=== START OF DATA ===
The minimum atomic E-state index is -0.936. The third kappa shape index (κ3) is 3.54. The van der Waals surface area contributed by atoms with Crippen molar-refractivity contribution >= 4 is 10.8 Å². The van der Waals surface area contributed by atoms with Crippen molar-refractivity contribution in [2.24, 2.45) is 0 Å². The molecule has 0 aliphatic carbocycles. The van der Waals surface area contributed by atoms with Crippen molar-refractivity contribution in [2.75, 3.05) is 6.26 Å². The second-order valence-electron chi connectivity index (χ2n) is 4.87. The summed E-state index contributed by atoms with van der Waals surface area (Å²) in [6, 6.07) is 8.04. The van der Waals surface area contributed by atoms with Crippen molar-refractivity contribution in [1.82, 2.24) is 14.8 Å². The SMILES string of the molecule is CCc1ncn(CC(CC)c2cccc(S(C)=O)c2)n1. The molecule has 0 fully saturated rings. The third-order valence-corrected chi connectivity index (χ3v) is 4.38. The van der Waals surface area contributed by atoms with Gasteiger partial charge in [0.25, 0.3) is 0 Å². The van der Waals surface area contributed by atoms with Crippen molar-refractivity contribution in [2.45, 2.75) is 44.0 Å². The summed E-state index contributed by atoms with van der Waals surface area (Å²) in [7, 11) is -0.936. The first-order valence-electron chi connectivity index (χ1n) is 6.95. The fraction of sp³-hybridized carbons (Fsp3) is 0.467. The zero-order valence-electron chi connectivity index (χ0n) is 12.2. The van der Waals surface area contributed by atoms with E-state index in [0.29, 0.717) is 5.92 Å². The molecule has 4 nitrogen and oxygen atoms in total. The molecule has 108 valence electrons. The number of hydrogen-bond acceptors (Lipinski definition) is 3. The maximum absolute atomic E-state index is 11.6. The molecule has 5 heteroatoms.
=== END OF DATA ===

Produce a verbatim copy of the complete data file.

The minimum atomic E-state index is -0.936. The third kappa shape index (κ3) is 3.54. The van der Waals surface area contributed by atoms with Crippen molar-refractivity contribution >= 4 is 10.8 Å². The van der Waals surface area contributed by atoms with Crippen molar-refractivity contribution in [2.24, 2.45) is 0 Å². The molecule has 0 aliphatic carbocycles. The van der Waals surface area contributed by atoms with Crippen molar-refractivity contribution in [2.75, 3.05) is 6.26 Å². The second-order valence-electron chi connectivity index (χ2n) is 4.87. The summed E-state index contributed by atoms with van der Waals surface area (Å²) in [6, 6.07) is 8.04. The van der Waals surface area contributed by atoms with Crippen molar-refractivity contribution in [1.82, 2.24) is 14.8 Å². The SMILES string of the molecule is CCc1ncn(CC(CC)c2cccc(S(C)=O)c2)n1. The molecule has 0 fully saturated rings. The third-order valence-corrected chi connectivity index (χ3v) is 4.38. The van der Waals surface area contributed by atoms with Gasteiger partial charge in [0.25, 0.3) is 0 Å². The van der Waals surface area contributed by atoms with Crippen molar-refractivity contribution in [2.45, 2.75) is 44.0 Å². The summed E-state index contributed by atoms with van der Waals surface area (Å²) in [7, 11) is -0.936. The first-order valence-electron chi connectivity index (χ1n) is 6.95. The fraction of sp³-hybridized carbons (Fsp3) is 0.467. The zero-order valence-electron chi connectivity index (χ0n) is 12.2. The van der Waals surface area contributed by atoms with E-state index in [0.29, 0.717) is 5.92 Å². The molecule has 4 nitrogen and oxygen atoms in total. The molecule has 108 valence electrons. The number of hydrogen-bond acceptors (Lipinski definition) is 3. The maximum absolute atomic E-state index is 11.6. The molecule has 5 heteroatoms.